Iowa legislative recap: Constitutional amendments

Iowa lawmakers went home for the year on May 5. In the coming weeks, Bleeding Heartland will catch up on some of the legislature’s significant work that attracted relatively attention.

Two proposed state constitutional amendments passed both chambers and could appear on the 2020 general election ballot, if the House and Senate approve them in the same form during either 2019 or 2020.

Three other constitutional amendments cleared one chamber in 2017–in one case unanimously–then stalled in the other chamber as lawmakers completed this two-year session. Those ideas may resurface next year. But since changes to the state constitution must be passed by two consecutively elected legislatures before landing on the general election ballot (the last step in the process), Iowa voters would not be able to ratify those proposals until November 2022 at the earliest.

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Exclusive: A review of the new, improved Waterloo Police use-of-force policy

More than two years after outside experts recommended a “complete review” of guidelines on the use of force, the Waterloo Police Department finally adopted a new policy in December 2017. Police leaders didn’t publicize the changes, and to my knowledge, no media have reported on the revisions.

In many ways, Waterloo’s updated use-of-force policy reflects national consensus on best policing practices. Some improved passages appear to be a response to notorious local incidents of officer misconduct.

On the other hand, several important principles on the use of force are missing from Waterloo’s new document.

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Fight racism by voting in local elections

Jeff Cox offers some reasons for Iowans who care about racism to “think local.” -promoted by desmoinesdem

Low levels of voter turnout in America are disheartening. Bernie Sanders showed that large numbers of young, new voters can be brought into the electoral system. But what about local elections for school board and city council elections, not to mention bond issues, and the sadly neglected party primaries for local officials?

Here are some reasons to “think local” about elections if you care about racism, with evidence taken from five recent Johnson County elections.

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It is time for an Iowa crime victim rights constitutional amendment

State Representative Marti Anderson is a Democrat serving her third term in the Iowa House. Before that, she was founding director of the Iowa Attorney General’s Crime Victim Assistance Division for 22 years. -promoted by desmoinesdem

It is time for an Iowa Crime Victim Rights Constitutional Amendment that will give constitutional standing to basic crime victim rights in the Iowa Code. Basic crime victim rights in the justice system include: the right to timely notification on the case and on the status of the offender; the right to be present at criminal proceedings; the right to be heard at sentencing and parole; the right to request restitution for financial loss; and the right to court consideration of their safety in all phases of the case.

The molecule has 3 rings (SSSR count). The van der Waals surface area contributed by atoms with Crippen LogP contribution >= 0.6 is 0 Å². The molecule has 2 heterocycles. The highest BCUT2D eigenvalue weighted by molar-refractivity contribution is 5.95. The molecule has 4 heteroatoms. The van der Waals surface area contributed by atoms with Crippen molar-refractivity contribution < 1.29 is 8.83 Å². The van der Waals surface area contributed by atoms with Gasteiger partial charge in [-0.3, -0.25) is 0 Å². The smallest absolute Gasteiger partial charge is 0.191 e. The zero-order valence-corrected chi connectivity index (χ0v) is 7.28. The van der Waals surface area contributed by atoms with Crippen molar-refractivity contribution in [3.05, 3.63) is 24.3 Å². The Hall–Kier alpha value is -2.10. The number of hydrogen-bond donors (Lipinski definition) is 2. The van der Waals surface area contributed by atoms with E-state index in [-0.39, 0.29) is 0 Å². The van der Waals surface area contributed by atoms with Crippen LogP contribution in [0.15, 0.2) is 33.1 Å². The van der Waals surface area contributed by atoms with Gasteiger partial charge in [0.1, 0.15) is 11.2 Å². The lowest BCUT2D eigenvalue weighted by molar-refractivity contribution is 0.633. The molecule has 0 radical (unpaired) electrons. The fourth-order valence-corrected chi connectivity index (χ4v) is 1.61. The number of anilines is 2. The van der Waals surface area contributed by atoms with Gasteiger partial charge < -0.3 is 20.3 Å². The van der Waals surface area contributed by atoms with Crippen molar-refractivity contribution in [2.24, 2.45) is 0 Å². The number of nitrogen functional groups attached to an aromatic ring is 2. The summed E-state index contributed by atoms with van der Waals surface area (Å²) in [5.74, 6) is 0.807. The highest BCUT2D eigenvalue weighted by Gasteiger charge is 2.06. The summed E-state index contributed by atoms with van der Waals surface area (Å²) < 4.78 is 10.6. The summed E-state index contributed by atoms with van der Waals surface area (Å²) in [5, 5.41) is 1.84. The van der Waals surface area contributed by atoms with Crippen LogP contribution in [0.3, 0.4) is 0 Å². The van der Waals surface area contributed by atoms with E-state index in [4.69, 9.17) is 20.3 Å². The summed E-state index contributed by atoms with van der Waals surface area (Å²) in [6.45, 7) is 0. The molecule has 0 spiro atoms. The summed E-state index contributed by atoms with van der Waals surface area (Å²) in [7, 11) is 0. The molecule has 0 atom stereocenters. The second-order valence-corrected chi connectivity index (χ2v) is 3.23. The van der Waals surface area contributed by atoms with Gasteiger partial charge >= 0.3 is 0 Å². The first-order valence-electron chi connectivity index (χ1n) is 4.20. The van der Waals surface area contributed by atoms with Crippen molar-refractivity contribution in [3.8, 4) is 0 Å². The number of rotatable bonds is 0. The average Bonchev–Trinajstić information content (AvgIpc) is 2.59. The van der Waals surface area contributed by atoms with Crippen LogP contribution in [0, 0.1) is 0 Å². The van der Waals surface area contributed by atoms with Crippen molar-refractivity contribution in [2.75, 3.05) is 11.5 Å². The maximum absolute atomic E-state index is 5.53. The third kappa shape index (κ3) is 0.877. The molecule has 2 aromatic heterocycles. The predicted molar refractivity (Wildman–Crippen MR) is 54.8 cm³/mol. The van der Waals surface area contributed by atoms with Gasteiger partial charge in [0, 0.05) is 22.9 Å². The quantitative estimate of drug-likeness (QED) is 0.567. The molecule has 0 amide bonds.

Some Iowa victim advocates have worked for a crime victim rights amendment for several decades. I’ve filed an amendment each of my three sessions in the House. There are two major differences this year.

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Marsy's Law would provide better protections for victims

Tiffany Allison is president and founder of the Soaring Hearts Foundation, -promoted by desmoinesdem

Last week was National Crime Victims’ Rights Week, when victims across the country are honored for their forced participation in acts that changed the trajectory of their lives. It was a week to celebrate and support survivors in their journeys to healing and recovery.

I never thought I would have a reason to be a participant in that celebration.

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Why we oppose "Marsy's Law" legislation in Iowa

Beth Barnhill from the Iowa Coalition Against Sexual Assault and Laurie Schipper from the Iowa Coalition Against Domestic Violence contributed the following commentary. -promoted by desmoinesdem

The Iowa Coalition Against Sexual Assault (IowaCASA) and the Iowa Coalition Against Domestic Violence (ICADV) oppose the bill known as “Marsy’s Law,” in its current form. This legislation proposes to amend Iowa’s state constitution to establish specific rights for victims of crime. However, Iowa law already provides statutory victims’ rights protections under Chapter 915.

While we remain unwavering in our support for crime victims, we believe a constitutional amendment is the wrong mechanism for effectively supporting victims. Legislation like Marsy’s Law undermines the systems and services that can better meet the comprehensive needs of victims of crime. What’s more, Marsy’s Law provides no meaningful remedy or adequate funding for services. It provides a false hope to victims, and prioritizes the rights of victims who pursue remedy in a courtroom over the vast majority of victims who choose not to.

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